The best children’s books are those that are both written and illustrated to communicate a cultural issue that allows children to think about what’s being presented to them. These books often display humor or assign human characteristics to animal characters to make children laugh and encourage communication since kids don’t always know how to verbalize what they are feeling. Read more
Each Kindness is a beautiful picture book with a powerful message about how we treat people and the regrets we may have. Written by Jacqueline Woodson and illustrated by E.B. Lewis, Each Kindness is told from the perspective of a young girl named Chloe who tells the story of what happened when a new girl named Maya joined her class in primary school (the book does not specify the grade but it appears to be about second or third grade).
Chloe recounts with brutal honesty how she shunned the new girl, made fun of her, and refused all attempts at friendship throughout the school year. When Ms. Albert, their teacher gives a lesson on kindness, Chloe wonders how much better the year could have been if she had shown Maya a little kindness and opened her heart to friendship. Read more
Reading a children’s book can be magical even if you’re reading the book to yourself because the story can take you back to a time when you thought extraordinary things were still possible.
Reading James and The Giant Peach when I was 9 years old filled me with morbid fear of Aunt Spiker and Aunt Sponge who were terribly cruel to little James. But, the story also filled me with great joy when James prevailed despite the odds. And, who could forget Charlotte’s Web where the love of a little girl and the devotion of a spider saved Wilbur from a terrible fate? Read more
Books are often the first exposure to art that children have. Keeping that in mind urges me to make the very best books possible. I know how important the books from my childhood were (and are) to me. Without them, I might not be a writer and artist today. ~Kevin Henkes
There are books that stay with us for a lifetime even if we only had the pleasure of discovering their magic as adults reading to children. If you’re a parent, there is a high probability at least one book written by Kevin Henkes is on your child’s bookshelf. A contemporary writer of children’s books, Henkes is the author of more than a dozen titles including Wemberly Worried, Julius The Baby of the World, Sheila Rae, the Brave, Chester’s Way, A Weekend with Wendell, Owen, Chrysanthemum, Lilly’s Big Day, Lilly’s Purple Plastic Purse, and Waiting, a Caldecott Honor Book published in 2015. Read more
Little Kids And Their Big Dogs is one of the most beautiful heartwarming books you will ever have the pleasure of looking through and reading. Written and illustrated by Andy Seliverstoff, a professional dog photographer, Little Kids And Their Big Dogs is not another coffee table book filled with beautiful photographs (although the images are undeniably stunning) but a book filled with images and words that capture the innocence, purity, and special bond between children and dogs. Read more
A picture is worth a thousand words.
People often talk about the power of words but consider for a moment the power of pictures. The well-known saying “A picture is worth a thousand words” is easily understood when we think of the Mona Lisa or American Gothic but the meaning takes on a whole new dimension when applied to a children’s picture book called Journey by Aaron Becker, a man who has been known to say his favorite destination remains in his imagination. Read more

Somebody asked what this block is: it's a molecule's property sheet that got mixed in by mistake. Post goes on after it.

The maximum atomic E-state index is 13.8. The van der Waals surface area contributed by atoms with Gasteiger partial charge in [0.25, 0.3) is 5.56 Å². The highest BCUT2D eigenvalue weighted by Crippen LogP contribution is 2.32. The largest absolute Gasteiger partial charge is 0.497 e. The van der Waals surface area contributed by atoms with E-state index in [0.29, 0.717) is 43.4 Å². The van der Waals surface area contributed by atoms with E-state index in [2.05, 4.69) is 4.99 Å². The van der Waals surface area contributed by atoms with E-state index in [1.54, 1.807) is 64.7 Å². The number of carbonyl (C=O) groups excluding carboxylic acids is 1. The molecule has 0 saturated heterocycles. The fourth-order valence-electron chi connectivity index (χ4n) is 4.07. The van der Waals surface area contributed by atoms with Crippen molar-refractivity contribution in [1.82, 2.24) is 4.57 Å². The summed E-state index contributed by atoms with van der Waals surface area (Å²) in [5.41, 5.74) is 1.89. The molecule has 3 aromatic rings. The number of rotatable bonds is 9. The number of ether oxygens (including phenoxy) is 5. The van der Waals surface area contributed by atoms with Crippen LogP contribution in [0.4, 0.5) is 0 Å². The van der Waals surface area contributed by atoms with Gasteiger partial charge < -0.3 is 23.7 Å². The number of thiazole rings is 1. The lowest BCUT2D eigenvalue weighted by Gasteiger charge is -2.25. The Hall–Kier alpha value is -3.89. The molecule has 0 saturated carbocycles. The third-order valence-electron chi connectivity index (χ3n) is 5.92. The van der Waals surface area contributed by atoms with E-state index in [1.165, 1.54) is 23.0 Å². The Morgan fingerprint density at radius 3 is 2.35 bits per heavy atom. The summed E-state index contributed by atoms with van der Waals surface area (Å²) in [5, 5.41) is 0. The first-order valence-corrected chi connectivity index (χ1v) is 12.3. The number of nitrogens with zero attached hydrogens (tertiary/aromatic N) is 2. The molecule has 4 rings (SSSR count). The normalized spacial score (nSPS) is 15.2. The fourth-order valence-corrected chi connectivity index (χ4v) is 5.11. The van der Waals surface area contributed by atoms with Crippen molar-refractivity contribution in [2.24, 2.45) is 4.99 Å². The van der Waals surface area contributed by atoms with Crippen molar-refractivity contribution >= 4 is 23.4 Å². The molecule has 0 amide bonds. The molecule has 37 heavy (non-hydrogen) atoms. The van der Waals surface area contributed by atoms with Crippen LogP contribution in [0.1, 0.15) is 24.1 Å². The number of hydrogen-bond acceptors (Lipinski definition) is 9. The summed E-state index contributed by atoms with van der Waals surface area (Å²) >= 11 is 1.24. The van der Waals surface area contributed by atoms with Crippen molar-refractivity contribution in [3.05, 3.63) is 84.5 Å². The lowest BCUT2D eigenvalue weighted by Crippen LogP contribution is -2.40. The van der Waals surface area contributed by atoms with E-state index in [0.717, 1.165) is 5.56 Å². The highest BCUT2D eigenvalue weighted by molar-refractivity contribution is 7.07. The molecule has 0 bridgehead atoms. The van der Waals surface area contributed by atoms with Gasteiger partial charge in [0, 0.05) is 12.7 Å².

The heart of this story, to me, has always been that you never know the impact one small, loving gesture can have. It is the dedication to my son Cole and it is the one piece I hope all readers will take away from Finding Winnie. ~Lindsay Mattick
Finding Winnie is the true story of a baby bear rescued by a veterinarian in White River, Canada just as World War I was beginning in 1914.
Harry Colebourn was living in Winnipeg when he had to say good-bye to his family and friends before traveling across Canada to reach an oceanliner that would take him to Europe where he would serve as a veterinarian for the Canadian army’s horses. When the train stopped in White River, Canada, Colebourn noticed a man sitting on bench holding on to a rope tied to a baby bear. He offered the man $20 for the baby bear and the rest is history. Read more
The battle lines have been drawn.
Every office in the country should have a copy of The Day the Crayons Quit lying around. People may scoff, roll their eyes, and even think that someone left their kid’s book at the office or the waiting room by mistake, but don’t turn away. Pick up the book and read it. Maybe it’s been a few years since you’ve read a children’s book (if you’re not the proud parental unit of a child under the age of 10, then it’s probably been a while). This one’s worth it. Read more
Halloween is that one day of the year when it’s all about the candy from the moment the kids wake up to that serene moment when you tuck their sugar laden bodies into bed. Although most people have to go with the flow and tolerate their kids bringing bags of sugary candy (is there any other kind?) home, there are ways to work around the system and provide trick or treaters (and your kids) with a delicious treat that isn’t loaded with garbage. Read more